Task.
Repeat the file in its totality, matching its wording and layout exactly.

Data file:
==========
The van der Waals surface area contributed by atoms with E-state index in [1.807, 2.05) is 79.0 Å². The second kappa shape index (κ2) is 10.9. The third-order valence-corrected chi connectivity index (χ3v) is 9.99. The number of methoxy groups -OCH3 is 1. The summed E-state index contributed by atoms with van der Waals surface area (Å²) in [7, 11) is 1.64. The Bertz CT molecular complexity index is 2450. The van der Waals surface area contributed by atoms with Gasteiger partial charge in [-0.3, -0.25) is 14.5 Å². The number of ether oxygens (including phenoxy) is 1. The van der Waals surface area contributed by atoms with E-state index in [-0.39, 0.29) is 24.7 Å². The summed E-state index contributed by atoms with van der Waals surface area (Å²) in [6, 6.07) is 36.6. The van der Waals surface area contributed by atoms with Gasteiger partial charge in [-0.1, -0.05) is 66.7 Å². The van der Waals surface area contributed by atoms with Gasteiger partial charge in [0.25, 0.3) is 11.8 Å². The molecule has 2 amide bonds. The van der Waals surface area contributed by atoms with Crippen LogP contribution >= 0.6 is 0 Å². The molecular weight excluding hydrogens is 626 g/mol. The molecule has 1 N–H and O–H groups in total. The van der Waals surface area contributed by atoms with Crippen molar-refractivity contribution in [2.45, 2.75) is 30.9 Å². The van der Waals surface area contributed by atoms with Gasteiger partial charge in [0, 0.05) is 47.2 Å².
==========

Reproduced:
The van der Waals surface area contributed by atoms with E-state index in [1.807, 2.05) is 79.0 Å². The second kappa shape index (κ2) is 10.9. The third-order valence-corrected chi connectivity index (χ3v) is 9.99. The number of methoxy groups -OCH3 is 1. The summed E-state index contributed by atoms with van der Waals surface area (Å²) in [7, 11) is 1.64. The Bertz CT molecular complexity index is 2450. The van der Waals surface area contributed by atoms with Gasteiger partial charge in [-0.3, -0.25) is 14.5 Å². The number of ether oxygens (including phenoxy) is 1. The van der Waals surface area contributed by atoms with E-state index in [-0.39, 0.29) is 24.7 Å². The summed E-state index contributed by atoms with van der Waals surface area (Å²) in [6, 6.07) is 36.6. The van der Waals surface area contributed by atoms with Gasteiger partial charge in [-0.1, -0.05) is 66.7 Å². The van der Waals surface area contributed by atoms with Gasteiger partial charge in [0.25, 0.3) is 11.8 Å². The molecule has 2 amide bonds. The van der Waals surface area contributed by atoms with Crippen LogP contribution >= 0.6 is 0 Å². The molecular weight excluding hydrogens is 626 g/mol. The molecule has 1 N–H and O–H groups in total. The van der Waals surface area contributed by atoms with Crippen molar-refractivity contribution in [2.45, 2.75) is 30.9 Å². The van der Waals surface area contributed by atoms with Gasteiger partial charge in [0, 0.05) is 47.2 Å².